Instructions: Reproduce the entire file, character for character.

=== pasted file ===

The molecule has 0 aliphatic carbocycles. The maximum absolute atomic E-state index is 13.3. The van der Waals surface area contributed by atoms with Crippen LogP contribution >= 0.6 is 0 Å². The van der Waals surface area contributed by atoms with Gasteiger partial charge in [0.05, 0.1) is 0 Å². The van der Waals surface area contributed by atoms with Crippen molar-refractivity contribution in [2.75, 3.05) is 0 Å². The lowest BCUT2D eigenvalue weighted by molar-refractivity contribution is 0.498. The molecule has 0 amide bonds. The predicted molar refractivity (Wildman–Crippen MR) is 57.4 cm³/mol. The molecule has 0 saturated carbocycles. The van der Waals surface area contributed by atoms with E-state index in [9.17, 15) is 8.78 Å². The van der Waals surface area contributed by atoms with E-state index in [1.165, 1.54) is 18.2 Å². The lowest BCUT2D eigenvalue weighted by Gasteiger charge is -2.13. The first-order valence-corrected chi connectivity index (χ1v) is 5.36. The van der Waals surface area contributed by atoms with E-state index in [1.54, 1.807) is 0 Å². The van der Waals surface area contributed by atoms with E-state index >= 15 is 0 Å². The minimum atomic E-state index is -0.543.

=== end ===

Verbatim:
The molecule has 0 aliphatic carbocycles. The maximum absolute atomic E-state index is 13.3. The van der Waals surface area contributed by atoms with Crippen LogP contribution >= 0.6 is 0 Å². The van der Waals surface area contributed by atoms with Gasteiger partial charge in [0.05, 0.1) is 0 Å². The van der Waals surface area contributed by atoms with Crippen molar-refractivity contribution in [2.75, 3.05) is 0 Å². The lowest BCUT2D eigenvalue weighted by molar-refractivity contribution is 0.498. The molecule has 0 amide bonds. The predicted molar refractivity (Wildman–Crippen MR) is 57.4 cm³/mol. The molecule has 0 saturated carbocycles. The van der Waals surface area contributed by atoms with E-state index in [9.17, 15) is 8.78 Å². The van der Waals surface area contributed by atoms with E-state index in [1.165, 1.54) is 18.2 Å². The lowest BCUT2D eigenvalue weighted by Gasteiger charge is -2.13. The first-order valence-corrected chi connectivity index (χ1v) is 5.36. The van der Waals surface area contributed by atoms with E-state index in [1.54, 1.807) is 0 Å². The van der Waals surface area contributed by atoms with E-state index >= 15 is 0 Å². The minimum atomic E-state index is -0.543.